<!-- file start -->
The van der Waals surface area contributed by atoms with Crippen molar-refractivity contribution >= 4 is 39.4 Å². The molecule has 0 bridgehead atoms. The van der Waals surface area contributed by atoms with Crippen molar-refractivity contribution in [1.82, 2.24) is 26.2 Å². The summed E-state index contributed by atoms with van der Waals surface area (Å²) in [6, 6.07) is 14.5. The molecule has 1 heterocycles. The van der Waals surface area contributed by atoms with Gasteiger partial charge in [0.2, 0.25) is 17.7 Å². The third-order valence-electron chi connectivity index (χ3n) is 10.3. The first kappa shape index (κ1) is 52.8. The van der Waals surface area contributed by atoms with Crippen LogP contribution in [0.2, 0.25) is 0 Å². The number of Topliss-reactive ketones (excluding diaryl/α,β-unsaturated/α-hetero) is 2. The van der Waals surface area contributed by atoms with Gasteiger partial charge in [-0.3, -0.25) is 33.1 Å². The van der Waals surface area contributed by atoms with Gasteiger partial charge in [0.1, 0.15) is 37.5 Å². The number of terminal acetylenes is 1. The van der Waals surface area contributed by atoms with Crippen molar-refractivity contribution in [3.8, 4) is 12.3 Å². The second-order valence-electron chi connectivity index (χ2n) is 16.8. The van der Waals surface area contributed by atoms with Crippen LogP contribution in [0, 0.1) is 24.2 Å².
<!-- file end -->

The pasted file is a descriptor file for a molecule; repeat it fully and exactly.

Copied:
The van der Waals surface area contributed by atoms with Crippen molar-refractivity contribution >= 4 is 39.4 Å². The molecule has 0 bridgehead atoms. The van der Waals surface area contributed by atoms with Crippen molar-refractivity contribution in [1.82, 2.24) is 26.2 Å². The summed E-state index contributed by atoms with van der Waals surface area (Å²) in [6, 6.07) is 14.5. The molecule has 1 heterocycles. The van der Waals surface area contributed by atoms with Gasteiger partial charge in [0.2, 0.25) is 17.7 Å². The third-order valence-electron chi connectivity index (χ3n) is 10.3. The first kappa shape index (κ1) is 52.8. The van der Waals surface area contributed by atoms with Crippen LogP contribution in [0.2, 0.25) is 0 Å². The number of Topliss-reactive ketones (excluding diaryl/α,β-unsaturated/α-hetero) is 2. The van der Waals surface area contributed by atoms with Gasteiger partial charge in [-0.3, -0.25) is 33.1 Å². The van der Waals surface area contributed by atoms with Gasteiger partial charge in [0.1, 0.15) is 37.5 Å². The number of terminal acetylenes is 1. The van der Waals surface area contributed by atoms with Crippen molar-refractivity contribution in [3.8, 4) is 12.3 Å². The second-order valence-electron chi connectivity index (χ2n) is 16.8. The van der Waals surface area contributed by atoms with Crippen LogP contribution in [0, 0.1) is 24.2 Å².